hoarders and greenhouse plants?

Lefts hope I can get some peppers and cherry tomatoes.
Weird the things folks are hoarding. Eggs and dairy? Those things spoil!
Reply to
T
We seed savers are just (upstate NY) starting tomatos. And testing older seed-some 16-year-old romaine is germinating nicely.
Reply to
Gary Woods
I had to do something like that with snap pea seeds that ranged from three to five years old. I keep checking on them, but only a few have poked through the dirt so far. Keeping fingers crossed.
Except for a few seeds that a neighbor picked up for me over the past couple of months, I'm mostly having to rely on older leftover seeds.
My other neighbor who usually orders for both of us from Pinetree Seeds, was dealing with her husband's illness (he passed away last month) and never got around to making the order. My other in-person source(s) have both gone out of business.
With the lockdown, I haven't ventured out far enough to check the big box stores nor my other source for plants and seeds that's 45 miles away.
I'm dealing with things as best I can and have two vegetable beds planted with snap peas (which may or may not work), two types of lettuce, and broccoli.
Nyssa, who also has started some tomato and pepper seeds from last year and has hopes that they'll do the job
Reply to
Nyssa
Based on my relatives postings on Facebook, everyone is planting a garden and trying to raise chickens.
Paul
Reply to
Paul Drahn
If you can, buy some produce in the store. Save the seeds and plant them.
We had 2 dozen eggs for maybe 10 days, but my son ate a bunch of them yesterday!
Reply to
Muggles
We've done both off and on for years. My son recently bought 10 egg layer chicks and is raising them, now.
Reply to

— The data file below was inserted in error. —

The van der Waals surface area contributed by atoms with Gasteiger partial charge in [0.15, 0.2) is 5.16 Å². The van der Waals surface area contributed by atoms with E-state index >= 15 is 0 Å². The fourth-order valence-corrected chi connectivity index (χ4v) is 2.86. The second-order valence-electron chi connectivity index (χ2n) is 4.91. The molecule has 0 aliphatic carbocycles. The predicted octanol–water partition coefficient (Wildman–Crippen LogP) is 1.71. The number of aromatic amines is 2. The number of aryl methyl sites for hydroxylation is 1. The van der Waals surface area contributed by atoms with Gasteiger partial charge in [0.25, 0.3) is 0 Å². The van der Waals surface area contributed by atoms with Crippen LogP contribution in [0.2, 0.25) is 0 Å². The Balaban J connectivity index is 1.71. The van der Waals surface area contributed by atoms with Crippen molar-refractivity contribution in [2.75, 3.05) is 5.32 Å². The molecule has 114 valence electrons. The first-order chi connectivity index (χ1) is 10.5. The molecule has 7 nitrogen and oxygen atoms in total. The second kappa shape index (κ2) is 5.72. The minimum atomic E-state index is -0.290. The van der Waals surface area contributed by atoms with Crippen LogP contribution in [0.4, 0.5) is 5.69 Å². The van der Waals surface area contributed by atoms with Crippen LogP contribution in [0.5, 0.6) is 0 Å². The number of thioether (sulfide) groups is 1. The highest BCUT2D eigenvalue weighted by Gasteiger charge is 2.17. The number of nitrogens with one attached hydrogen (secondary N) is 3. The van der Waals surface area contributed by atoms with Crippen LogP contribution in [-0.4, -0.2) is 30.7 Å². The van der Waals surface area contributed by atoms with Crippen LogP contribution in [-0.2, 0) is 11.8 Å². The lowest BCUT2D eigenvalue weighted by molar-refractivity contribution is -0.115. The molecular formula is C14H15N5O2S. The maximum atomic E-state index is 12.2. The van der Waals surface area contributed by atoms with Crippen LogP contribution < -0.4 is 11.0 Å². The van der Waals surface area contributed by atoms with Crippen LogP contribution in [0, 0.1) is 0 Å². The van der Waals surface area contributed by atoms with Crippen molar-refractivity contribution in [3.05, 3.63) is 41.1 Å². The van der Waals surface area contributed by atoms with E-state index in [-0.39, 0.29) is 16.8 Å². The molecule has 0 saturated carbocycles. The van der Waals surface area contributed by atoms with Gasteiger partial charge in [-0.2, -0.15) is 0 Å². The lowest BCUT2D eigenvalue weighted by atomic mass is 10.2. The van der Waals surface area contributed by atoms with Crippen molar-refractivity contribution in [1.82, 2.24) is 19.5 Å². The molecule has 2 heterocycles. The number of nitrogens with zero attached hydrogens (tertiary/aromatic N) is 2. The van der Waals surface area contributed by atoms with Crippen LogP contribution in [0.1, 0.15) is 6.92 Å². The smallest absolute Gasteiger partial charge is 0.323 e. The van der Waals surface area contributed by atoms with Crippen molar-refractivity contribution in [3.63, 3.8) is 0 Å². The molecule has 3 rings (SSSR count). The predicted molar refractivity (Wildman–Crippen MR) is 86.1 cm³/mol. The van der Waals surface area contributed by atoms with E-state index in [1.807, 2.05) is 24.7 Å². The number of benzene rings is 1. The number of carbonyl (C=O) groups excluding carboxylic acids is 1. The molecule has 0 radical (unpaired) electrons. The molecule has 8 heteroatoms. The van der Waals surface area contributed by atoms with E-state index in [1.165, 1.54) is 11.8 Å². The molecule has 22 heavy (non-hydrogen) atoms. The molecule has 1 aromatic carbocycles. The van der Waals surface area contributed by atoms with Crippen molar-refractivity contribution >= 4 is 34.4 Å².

Muggles
  I had horrible germination rates on my slicing tomatoes and the 3 kinds of peppers I planted . I've already talked to my plant guru and will be picking up some seedlings in a few days . But for right now , our hens have been outproducing our appetite for eggs , I'm thinking about beating a bunch and freezing them in a muffin tin . Then I can pop 'em out and bag them for later .
Reply to
Terry Coombs
We used to outproduce out need and/or want for eggs, too. Friends wanted to buy them from us, so, occasionally we'd take some cash for eggs and put that $ into buying either scratch, or bedding for the chickens.
Reply to
Muggles
  Last summer when the hens were in full production mode we took the excess to a small veggie stand and split the proceeds with them . That might not be an option this year , and we now have a second freezer - our son gave us a small chest unit that he no longer needs . Might as well fill it up .
Reply to
Terry Coombs
I apparently do not know how to save seeds as mine never germinate or if the do, they die shortly
:'(
Reply to
T
You know what, I planted they two inch ends of green onions (scallions) from the store last year in my feral bin just to see what would happen. They are going great guns! I have actually ripped off a few leaves this year when the snow broke them. Interesting, they are not all perfect straight leaves like at the store.
Tried planting eggs. No chicken popped up. They just started to smell bad after a while. Maybe I should dig a few back up and hide them in the neighbors Easter Eggs patch.
WHAT ???? Okay, I think I am funny.
Reply to
T

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